DUBLIN, Ireland – Ireland has more national data on the movement of cows than it does on tourists who contribute almost €6 billion a year to the economy, hoteliers have claimed.
Remarking that the EU insists on agriculture statistics, but no such strictures are applied to Ireland’s biggest employer, the hoteliers said the lack of available information on where tourists go within Ireland was seriously damaging to their ability to plan their businesses.
Speaking as hoteliers gathered in Killarney for their annual conference yesterday, Irish Hotels Federation president Michael Vaughan sharply criticised policymakers for a “lack of insight” and the Central Statistics Office for a lack of data.
He said 61% of hotels and guesthouses expressed dissatisfaction with the quality of Irish tourism information provided by the Central Statistics Office.
The industry is particularly concerned at the sizes of sample surveys which typically number just a few thousand visitors spread throughout eight million visitors. The federation has called for more frequent and larger surveys and wants to see more targeted marketing campaigns to emerging markets. It also wants to see moves put in place to encourage visitors to spread out to the regions. A fourth requirement was better efforts to attract business tourism, such as conferences.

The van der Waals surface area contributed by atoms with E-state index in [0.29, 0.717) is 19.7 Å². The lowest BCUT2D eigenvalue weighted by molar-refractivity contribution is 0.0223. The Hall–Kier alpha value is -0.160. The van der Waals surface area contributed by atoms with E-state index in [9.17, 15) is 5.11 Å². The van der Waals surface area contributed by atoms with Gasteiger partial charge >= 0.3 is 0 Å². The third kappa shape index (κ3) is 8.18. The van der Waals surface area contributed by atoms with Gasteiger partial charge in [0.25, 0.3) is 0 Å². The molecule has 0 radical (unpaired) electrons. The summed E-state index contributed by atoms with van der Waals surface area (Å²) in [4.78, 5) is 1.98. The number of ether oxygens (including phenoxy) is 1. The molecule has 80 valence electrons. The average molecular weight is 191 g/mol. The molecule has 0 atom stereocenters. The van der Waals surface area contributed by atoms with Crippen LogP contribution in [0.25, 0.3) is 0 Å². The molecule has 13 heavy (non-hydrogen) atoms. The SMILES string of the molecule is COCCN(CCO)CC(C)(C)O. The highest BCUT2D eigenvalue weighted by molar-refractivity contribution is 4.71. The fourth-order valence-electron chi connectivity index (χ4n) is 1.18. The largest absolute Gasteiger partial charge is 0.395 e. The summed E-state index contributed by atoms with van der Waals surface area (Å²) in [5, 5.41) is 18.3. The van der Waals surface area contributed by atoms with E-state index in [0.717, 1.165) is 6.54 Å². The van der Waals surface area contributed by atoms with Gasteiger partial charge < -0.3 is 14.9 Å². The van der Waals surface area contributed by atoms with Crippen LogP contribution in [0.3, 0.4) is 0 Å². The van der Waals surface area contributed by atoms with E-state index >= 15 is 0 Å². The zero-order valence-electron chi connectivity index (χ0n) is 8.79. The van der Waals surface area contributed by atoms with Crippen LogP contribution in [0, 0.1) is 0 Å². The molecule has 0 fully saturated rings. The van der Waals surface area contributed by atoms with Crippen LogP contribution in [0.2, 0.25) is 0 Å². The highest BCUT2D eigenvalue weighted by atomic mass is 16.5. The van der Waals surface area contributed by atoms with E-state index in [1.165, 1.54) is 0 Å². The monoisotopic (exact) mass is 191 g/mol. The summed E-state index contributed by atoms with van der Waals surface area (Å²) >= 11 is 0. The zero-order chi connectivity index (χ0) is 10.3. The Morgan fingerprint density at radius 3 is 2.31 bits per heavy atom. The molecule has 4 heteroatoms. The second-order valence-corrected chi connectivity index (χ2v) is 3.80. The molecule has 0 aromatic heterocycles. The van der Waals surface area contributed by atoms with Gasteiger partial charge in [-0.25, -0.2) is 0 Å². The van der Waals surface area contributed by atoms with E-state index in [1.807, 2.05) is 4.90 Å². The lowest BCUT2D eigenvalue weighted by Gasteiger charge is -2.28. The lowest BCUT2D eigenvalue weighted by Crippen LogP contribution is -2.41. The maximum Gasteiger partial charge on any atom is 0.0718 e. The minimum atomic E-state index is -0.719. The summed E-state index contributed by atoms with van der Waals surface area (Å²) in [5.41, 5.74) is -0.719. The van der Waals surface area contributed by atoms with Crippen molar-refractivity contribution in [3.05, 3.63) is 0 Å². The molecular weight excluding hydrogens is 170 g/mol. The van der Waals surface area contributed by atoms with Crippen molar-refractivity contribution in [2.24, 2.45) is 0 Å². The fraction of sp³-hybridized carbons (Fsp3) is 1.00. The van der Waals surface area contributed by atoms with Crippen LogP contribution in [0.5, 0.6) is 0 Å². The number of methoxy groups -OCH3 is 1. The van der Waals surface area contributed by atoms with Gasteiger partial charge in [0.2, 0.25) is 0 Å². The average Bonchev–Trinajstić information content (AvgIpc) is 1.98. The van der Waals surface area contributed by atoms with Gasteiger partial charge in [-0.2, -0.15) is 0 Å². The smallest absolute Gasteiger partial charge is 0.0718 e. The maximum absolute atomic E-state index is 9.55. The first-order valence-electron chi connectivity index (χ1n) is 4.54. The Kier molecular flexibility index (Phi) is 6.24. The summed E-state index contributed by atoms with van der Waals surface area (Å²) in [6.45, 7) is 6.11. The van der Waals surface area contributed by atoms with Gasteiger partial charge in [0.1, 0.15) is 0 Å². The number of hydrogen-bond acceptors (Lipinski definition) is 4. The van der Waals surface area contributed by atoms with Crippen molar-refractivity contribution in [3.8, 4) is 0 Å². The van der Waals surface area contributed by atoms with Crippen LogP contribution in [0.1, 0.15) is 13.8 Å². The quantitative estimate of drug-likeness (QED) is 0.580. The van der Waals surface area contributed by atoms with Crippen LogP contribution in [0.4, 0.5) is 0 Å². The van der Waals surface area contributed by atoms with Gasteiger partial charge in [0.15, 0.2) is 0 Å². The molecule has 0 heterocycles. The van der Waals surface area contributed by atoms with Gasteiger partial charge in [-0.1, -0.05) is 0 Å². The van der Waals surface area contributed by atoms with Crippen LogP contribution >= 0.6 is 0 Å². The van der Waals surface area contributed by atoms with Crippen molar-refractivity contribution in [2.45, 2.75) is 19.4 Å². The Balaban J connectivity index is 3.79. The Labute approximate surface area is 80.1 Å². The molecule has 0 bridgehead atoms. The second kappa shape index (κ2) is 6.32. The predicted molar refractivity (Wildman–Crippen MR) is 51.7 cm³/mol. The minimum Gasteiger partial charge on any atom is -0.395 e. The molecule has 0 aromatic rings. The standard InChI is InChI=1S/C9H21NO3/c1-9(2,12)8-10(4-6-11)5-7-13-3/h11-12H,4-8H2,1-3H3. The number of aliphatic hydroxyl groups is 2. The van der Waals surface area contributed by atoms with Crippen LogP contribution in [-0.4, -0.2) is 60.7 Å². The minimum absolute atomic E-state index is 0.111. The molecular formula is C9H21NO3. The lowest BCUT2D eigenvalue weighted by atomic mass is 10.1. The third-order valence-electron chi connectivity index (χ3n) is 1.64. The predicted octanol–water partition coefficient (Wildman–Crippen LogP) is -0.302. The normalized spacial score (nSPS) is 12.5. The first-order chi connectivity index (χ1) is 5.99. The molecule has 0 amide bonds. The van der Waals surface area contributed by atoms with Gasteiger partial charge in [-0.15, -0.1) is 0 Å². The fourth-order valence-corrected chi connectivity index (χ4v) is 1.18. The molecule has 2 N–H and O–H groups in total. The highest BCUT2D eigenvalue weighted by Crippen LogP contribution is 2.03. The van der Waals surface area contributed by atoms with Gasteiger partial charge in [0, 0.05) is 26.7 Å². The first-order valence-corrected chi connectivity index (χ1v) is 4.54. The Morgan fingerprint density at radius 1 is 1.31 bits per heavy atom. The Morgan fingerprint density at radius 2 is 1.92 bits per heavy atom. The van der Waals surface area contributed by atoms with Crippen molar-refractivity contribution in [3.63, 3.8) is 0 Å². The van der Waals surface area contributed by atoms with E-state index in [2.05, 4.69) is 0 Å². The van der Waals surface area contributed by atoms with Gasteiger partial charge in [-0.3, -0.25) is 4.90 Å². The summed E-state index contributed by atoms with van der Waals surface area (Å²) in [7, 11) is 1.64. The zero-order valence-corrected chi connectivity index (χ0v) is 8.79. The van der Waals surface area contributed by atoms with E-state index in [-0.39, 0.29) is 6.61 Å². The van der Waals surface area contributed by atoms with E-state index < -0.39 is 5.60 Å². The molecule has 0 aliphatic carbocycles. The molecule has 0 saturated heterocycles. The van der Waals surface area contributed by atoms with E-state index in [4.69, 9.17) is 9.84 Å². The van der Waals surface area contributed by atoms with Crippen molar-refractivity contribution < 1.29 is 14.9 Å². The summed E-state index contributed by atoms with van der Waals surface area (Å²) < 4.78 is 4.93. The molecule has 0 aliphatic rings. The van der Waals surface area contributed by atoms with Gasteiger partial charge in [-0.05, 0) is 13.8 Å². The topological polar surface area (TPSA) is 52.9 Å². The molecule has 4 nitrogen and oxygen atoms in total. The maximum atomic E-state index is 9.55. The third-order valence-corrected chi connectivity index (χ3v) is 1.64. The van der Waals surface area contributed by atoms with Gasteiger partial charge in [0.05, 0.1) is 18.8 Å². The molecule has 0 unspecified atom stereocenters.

Mr Vaughan told The Irish Times there was concern that while there has been a slight increase in tourist numbers, the visitors are remaining in the principal urban tourist attractions or coming to cities for event-specific purposes.
Last year the hoteliers proposed a government training scheme for up to 3,000 long-term unemployed people for jobs in the industry, but Mr Vaughan said it was not progressed by policymakers.
“With unemployment at over 14% nationally, the labour-intensive tourism sector has an as yet untapped potential to play an even more important role in job creation,” he said. “Part of the problem is that tourism doesn’t receive the prominence it should at a national level, the way the agriculture sector does – again due largely to a dearth of statistical insights available.”
Mr Vaughan said clearer statistics would also provide insights for marketing campaigns and help to ensure more targeted use of Tourism Ireland and Fáilte Ireland’s €100 million marketing budget.
“We’ve raised our concerns with the Government already but progress has been slow to date. Without the necessary resources and tools for proper planning, we will continue to lack the in-depth insights that would enable us to transform the way we market Ireland both at home and abroad. Until then we’re feeling around in the dark to a large extent.”
The Irish Hotels federation conference which takes place today and tomorrow is to be addressed by Minister for Tourism Leo Varadkar, who has also expressed a desire for relevant data.